idvarname - the same name and type as in idvar(idvarname). This holds the ids of all observations - treated or matching control observations.

A "matchnum" variable - an int to count up the series of matches for each treated observation. The default name is _matchnum; it can be changed using the matchnum option. This variable will range from 0 to #.

Optionally, a "score" variable, if the score option is specified. This holds the score - the distance measure between the treated (prime_id) observation and the given control observation. See the score option for more about this.

Within this file, there will be, for each treated observation...

one observation representing the treated observation itself, with _matchnum=0, idvarname=_prime_id (or prime_id_var), and _score (or scorevarname) =0 (if score was specified); this is followed by...

zero or more observations for the matches, with _matchnum=1, 2, ... , #, and idvarname holding the id of the matched observations. The first will get the best match, the second will get the second best match, and so on.

For each treated observation, _prime_id (or prime_id_var) is a constant, equaling the id of the treated observation. Note that idvarname = _prime_id for the observations where _matchnum=0.

The notion of "best match" and "second best match", etc., is ambiguous when ties occur in the scoring. In this case, the present sort order determines the choices. See "identical scorings" under Remarks for more on this matter.

Optional Options

matchon(matchonvars) imposes a restriction on the matching process, such that matches will be made only to observations that completely agree with the treated observation on the values in matchonvars. In other words, the dataset is logically partitioned into subsets, as determined by the values in matchonvars, and matching will occur only within each partition. (matchonvars may not include treatedvar.)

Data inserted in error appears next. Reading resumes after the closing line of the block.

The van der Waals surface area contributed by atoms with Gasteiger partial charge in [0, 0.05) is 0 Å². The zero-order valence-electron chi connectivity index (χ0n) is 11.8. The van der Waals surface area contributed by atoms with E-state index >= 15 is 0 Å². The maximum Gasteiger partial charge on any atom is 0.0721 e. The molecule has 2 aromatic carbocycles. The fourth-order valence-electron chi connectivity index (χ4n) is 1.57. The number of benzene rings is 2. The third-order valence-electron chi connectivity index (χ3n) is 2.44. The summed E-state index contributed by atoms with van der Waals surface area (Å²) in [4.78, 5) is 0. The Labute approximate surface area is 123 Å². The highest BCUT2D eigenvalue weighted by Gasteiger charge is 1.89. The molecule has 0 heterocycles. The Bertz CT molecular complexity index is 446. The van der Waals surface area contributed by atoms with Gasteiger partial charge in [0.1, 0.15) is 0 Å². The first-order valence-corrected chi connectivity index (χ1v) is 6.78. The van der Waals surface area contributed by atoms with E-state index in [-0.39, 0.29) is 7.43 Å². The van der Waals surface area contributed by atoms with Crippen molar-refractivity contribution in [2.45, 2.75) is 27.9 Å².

It is best that the variables in matchonvars take a fairly small set of values; generally, only categorical variables are appropriate. The types may be numeric or string.

Do not confuse matchonvars with varlist. varlist is a set of variables on which you want the matches to be "close"; matchonvars are variables on which you require perfect agreement.

Missing values (including the extended missing values .a .b, etc.) in matchonvars are regarded as distinct.

sliceby(slicebyvars) imposes the same kind of restriction as does matchon(), restricting the matching to stay within the subsets as determined by the values in slicebyvars. However, sliceby() achieves the effect by different means, dividing the dataset into subsets, running the matching process separately on each subset, and reuniting them afterwards. By contrast, matchon() (without sliceby()) merely limits the matches that are chosen.

sliceby(slicebyvars) may only be specified if matchon(matchonvars) is also specified, and slicebyvars must be a subset of matchonvars. Thus, matchonvars gives the full set of variables on which the matches must completely agree; slicebyvars specifies which of those variables will be the basis for actual slicing of the dataset to achieve the effect. Of course, slicebyvars may equal matchonvars, but there may be some advantage to not doing that, as will be explained shortly.